Number 5 and 4 are in close competition.  I love Rey’s theme and it was my top listened to track of 2016 (according to Spotify).  Currently, my most listened to track is The Jedi Steps.  Clearly, I love some of the pieces.  March of the Resistance and Kylo Ren’s theme (okay not really called that but it’s played whenever he comes on screen) are also really well done.  I originally did not like the soundtrack that much but as time has gone on, I have listened to certain tracks at least once a week.  I love it, but the reason it’s still ranked lower than most is that I believe I love it because I’m a Star Wars fan.  When leaving the theater, there were not many pieces that made me want to run home and figure out which music was playing when.   My love affair with the TFA soundtrack grew over time as a fan, but I don’t think there is anything in the soundtrack that stood out to the casual viewer.

4.  The Phantom Menace

I love TPM’s soundtrack.  It was a fresh new sound to the Star Wars music and set the Prequels off on the right foot.  The Naboo Palace was one of my favorites, and I loved the battle droid music.  Anakin’s theme was softer than expected but had hints of darkness at the end.  Duel of the Fates is unbeatable and is still one of my favorite tracks of all time.  I probably also rank it higher because it was the first Star Wars soundtrack I ever owned (on cassette!) so nostalgia plays a big part in this decision.

3.  The Empire Strikes Back

There are some great pieces in ESB, namely of course, The Imperial March.  That track is SO GOOD.  I love the Imperial March and could listen to it over and over again.  I also love Yoda’s theme and the music played throughout Cloud City at the end of the soundtrack.  The Asteroid Field and Han and Leia are excellent tracks that round out this soundtrack and brings it to the next level.  I feel like this soundtrack is balanced well, but again, not something I could probably listen to over and over again.  The key pieces are amazing but there are some others in there that bore me.

2.  Revenge of the Sith

I think ROTS is one of the most underrated soundtracks out of all the Star Wars movies.  The expanse of what the soundtrack covers is breathtaking.  Some of the most moving pieces in the Saga come from ROTS.  Battle of the Heroes is the most prominent track, but Padmé’s Ruminations still stands up there as one of my favorite compositions of John Williams.  Every time I listen to it, I actually DON’T want to listen to it because of the breadth of emotions it pulls from me.  I think General Grievous’ theme is brass done well.  The soundtrack flows in a way that even without seeing the movie, you can follow along with the music and feel your soul move.  It starts out fast, clipped, and semi-dangerous.  By the end, your heart is broken and full of foreboding.  If I had never seen the movie, I would still be able to feel the emotions I am supposed to.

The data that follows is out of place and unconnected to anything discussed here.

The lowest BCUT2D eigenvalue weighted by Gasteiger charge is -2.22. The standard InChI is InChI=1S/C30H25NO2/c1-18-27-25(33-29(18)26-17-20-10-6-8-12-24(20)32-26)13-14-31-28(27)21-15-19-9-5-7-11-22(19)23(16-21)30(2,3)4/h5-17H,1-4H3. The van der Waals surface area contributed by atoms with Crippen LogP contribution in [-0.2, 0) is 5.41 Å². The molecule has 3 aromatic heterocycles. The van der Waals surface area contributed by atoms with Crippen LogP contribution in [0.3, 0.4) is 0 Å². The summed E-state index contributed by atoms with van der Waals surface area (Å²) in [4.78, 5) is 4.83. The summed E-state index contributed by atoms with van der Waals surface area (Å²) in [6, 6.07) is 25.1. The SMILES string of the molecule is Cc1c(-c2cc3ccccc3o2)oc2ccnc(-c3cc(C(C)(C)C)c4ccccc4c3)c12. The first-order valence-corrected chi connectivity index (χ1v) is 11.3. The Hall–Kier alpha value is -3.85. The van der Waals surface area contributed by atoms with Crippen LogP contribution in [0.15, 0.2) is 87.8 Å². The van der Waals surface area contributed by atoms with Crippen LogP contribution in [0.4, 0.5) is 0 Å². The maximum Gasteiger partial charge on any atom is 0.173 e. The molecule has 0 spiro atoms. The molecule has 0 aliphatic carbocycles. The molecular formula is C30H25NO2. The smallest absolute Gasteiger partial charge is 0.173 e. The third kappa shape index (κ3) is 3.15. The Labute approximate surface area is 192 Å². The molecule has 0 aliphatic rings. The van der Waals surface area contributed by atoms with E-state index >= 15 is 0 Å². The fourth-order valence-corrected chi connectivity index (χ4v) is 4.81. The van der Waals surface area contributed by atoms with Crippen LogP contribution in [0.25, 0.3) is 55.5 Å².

1.  Return of the Jedi

I place ROTJ first because it’s a soundtrack where I like almost every single one of the compositions created by John Williams.  Not only does it flow well, but it mixes some of my favorite music throughout the entire soundtrack.  We have the Force theme, the main theme, Luke and Leia, the Emperor’s theme, some of the Imperial March, the second Death Star battle, the Ewok’s forest battle music, and the celebration at the end.  It’s bittersweet in some places, we find resolution in other pieces, there is fear, hope and tension woven throughout the soundtrack.  If I had to listen to one soundtrack from the Star Wars universe for the rest of my life – it would be this one.

 

I’m surprised that I picked ROTJ as my favorite of all time (for now).  I didn’t expect it when I first started out with this project.  Yet out of all the movies, it’s soundtrack has most of the compositions that I enjoy.

 

If you had to – how would you rank your favorite Star Wars soundtracks?